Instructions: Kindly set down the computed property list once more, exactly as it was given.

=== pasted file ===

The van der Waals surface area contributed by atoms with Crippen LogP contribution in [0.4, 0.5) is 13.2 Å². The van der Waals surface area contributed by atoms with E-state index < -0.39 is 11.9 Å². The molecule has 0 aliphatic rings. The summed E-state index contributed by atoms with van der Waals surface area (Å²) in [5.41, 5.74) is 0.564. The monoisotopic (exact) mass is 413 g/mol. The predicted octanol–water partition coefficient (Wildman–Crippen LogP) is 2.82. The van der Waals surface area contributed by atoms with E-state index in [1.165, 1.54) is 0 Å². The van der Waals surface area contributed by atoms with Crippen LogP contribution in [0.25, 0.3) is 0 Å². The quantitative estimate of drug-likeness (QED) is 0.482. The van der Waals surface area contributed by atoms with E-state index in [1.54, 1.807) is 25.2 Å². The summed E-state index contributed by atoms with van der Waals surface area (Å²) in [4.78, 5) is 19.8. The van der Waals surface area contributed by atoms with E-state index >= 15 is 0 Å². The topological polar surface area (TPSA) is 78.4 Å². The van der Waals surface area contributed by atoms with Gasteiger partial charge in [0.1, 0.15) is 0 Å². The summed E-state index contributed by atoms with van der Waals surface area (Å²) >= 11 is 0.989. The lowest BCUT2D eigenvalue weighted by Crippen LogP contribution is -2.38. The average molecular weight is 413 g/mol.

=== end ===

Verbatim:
The van der Waals surface area contributed by atoms with Crippen LogP contribution in [0.4, 0.5) is 13.2 Å². The van der Waals surface area contributed by atoms with E-state index < -0.39 is 11.9 Å². The molecule has 0 aliphatic rings. The summed E-state index contributed by atoms with van der Waals surface area (Å²) in [5.41, 5.74) is 0.564. The monoisotopic (exact) mass is 413 g/mol. The predicted octanol–water partition coefficient (Wildman–Crippen LogP) is 2.82. The van der Waals surface area contributed by atoms with E-state index in [1.165, 1.54) is 0 Å². The van der Waals surface area contributed by atoms with Crippen LogP contribution in [0.25, 0.3) is 0 Å². The quantitative estimate of drug-likeness (QED) is 0.482. The van der Waals surface area contributed by atoms with E-state index in [1.54, 1.807) is 25.2 Å². The summed E-state index contributed by atoms with van der Waals surface area (Å²) in [4.78, 5) is 19.8. The van der Waals surface area contributed by atoms with E-state index >= 15 is 0 Å². The topological polar surface area (TPSA) is 78.4 Å². The van der Waals surface area contributed by atoms with Gasteiger partial charge in [0.1, 0.15) is 0 Å². The summed E-state index contributed by atoms with van der Waals surface area (Å²) >= 11 is 0.989. The lowest BCUT2D eigenvalue weighted by Crippen LogP contribution is -2.38. The average molecular weight is 413 g/mol.